Shortly after the burnt-out vehicles, we encountered the first big dune we had to cross. As we were near the back of the convoy, we watched as most vehicles in front of us got stuck 3/4 of the way up the dune. Simon and Rudi (our back up driver and recovery guru) were hard at work, offering encouragement, advice (which was largely ignored) and the occasional helping tow to get the convoy safely over our first major obstacle. Despite Rachael taking a slightly unconventional route through (rather than around) a rather substantial bush, we were soon on the other side with no drama.

Over the next 5-days, this was to become a common occurrence. Simon, Rudi, and the team tirelessly advised, cajoled & frequently dragged scientific society members through 350kms of remarkably sandy terrain. Our Hilux performed admirably, steadfastly refusing to get stuck despite our best attempts. This was not due to superior driving skills, it was simply newer & lighter than most of the other vehicles. The almost instant acceleration from the turbo driven engine and automatic gearbox proved to be a blessing.

Sea of sand

Sea of sand

Challenging sand driving

Slightly more challenging 4x4ing

On day three, we (I would like to state it was not me) even managed to conquer a particularly steep dune using the lesser-known ‘let’s do this with the handbrake on’ technique. This earned someone (Rachael) the nickname of ‘handbrake hooligan’ for the remainder of the trip!

The first two nights were wild camping amongst the dunes somewhere around 100kms south of the Gobabeb Research Institute. Both these camps were in stunning locations (is there a location which is not astonishing in this section of the Namib?) Simon’s voice would often come over the radio advising us that we were about to reach ‘the best view in the Namib’. It’s easy to become blasé about the vastness and beauty of these dune fields, but nearly every moment of the five days was breathtakingly beautiful.

Abandonned mining settlement on the Skeleton Coast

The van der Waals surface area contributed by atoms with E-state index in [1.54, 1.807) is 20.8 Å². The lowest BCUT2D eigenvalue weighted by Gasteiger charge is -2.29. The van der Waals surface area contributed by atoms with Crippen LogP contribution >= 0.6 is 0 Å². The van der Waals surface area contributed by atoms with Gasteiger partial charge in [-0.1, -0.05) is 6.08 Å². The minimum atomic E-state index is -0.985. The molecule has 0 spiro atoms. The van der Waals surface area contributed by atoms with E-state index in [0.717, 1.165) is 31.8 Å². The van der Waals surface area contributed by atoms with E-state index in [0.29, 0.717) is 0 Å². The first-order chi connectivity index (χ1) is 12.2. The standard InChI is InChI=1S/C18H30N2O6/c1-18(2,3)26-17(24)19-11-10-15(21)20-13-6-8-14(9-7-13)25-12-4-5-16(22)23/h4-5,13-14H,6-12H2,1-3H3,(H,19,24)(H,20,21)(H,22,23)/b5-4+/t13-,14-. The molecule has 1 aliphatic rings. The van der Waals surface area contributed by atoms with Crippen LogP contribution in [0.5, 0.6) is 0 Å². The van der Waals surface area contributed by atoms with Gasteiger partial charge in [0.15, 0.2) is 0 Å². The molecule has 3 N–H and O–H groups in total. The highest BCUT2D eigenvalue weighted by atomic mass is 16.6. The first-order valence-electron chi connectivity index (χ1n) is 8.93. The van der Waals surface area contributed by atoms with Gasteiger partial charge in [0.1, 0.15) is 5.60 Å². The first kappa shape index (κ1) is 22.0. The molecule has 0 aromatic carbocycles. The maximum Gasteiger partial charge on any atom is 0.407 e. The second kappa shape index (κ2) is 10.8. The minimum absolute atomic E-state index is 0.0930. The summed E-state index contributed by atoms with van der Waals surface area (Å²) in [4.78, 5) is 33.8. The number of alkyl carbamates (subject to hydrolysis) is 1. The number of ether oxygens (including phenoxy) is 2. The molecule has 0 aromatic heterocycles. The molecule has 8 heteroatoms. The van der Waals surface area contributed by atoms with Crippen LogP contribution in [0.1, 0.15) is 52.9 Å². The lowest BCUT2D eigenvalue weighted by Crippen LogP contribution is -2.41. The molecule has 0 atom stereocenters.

Abandonned mining settlement

Peringuey's adder or side winder

Peringuey's adder or sidewinder

Nights three and four were at a very rustic camp called Olifantsbad. This meant a little less work for the guides as there were permanent ablutions. I’m told these wooden showers were more than adequate. However, I opted to save water and forgo washing for a few days!

Now that we had negotiated the Namib Dune fields, we headed down to the coast. Visiting abandoned diamond mining villages and Conception Bay. Then a race against the tide along the beach and back to our camp. Giant dunes on our right and fiercely crashing waves on the left – seals and jackals watching as we cruised passed.

The final day saw us head north to Sandwich harbour; now, the dune driving had become almost second nature. And sliding down near-vertical slip faces, which had been terrifying only days before, was done almost without thinking. The rumble of the sand’s friction as our vehicle slid down a slip face, becoming a mere background to the days conversation!

Presentation by Gunter von Schumann about the Shawnee shipwreck

Presentation on the Shawnee shipwreck

The Shawnee shipwreck

The Shawnee shipwreck

Quick visits to the shipwrecks of the Eduard Bolen & Shawnee were followed by reaching Sandwich Harbour. Usually, day trips to Sandwich Harbor are a big adventure through massive dunes. But now, it all seemed effortless in comparison to what had already been conquered.

Heading north from Sandwich toward Walvis Bay, an air of disappointment began to develop as we realised the trip was nearing an end. As we entered the town, a quick reminder over the radio that we must remember to wear our Covid masks marked the end of the most amazing journeys we’ve ever undertaken.

You can find more pictures of the Sea of Sand Tour in our gallery

Namib dunes meet the Atlantic Sea

The Namib meets the Atlantic

Comments:

  • Brian

    Mar 18, 2021

    Wow! Thank you! So good!

    reply...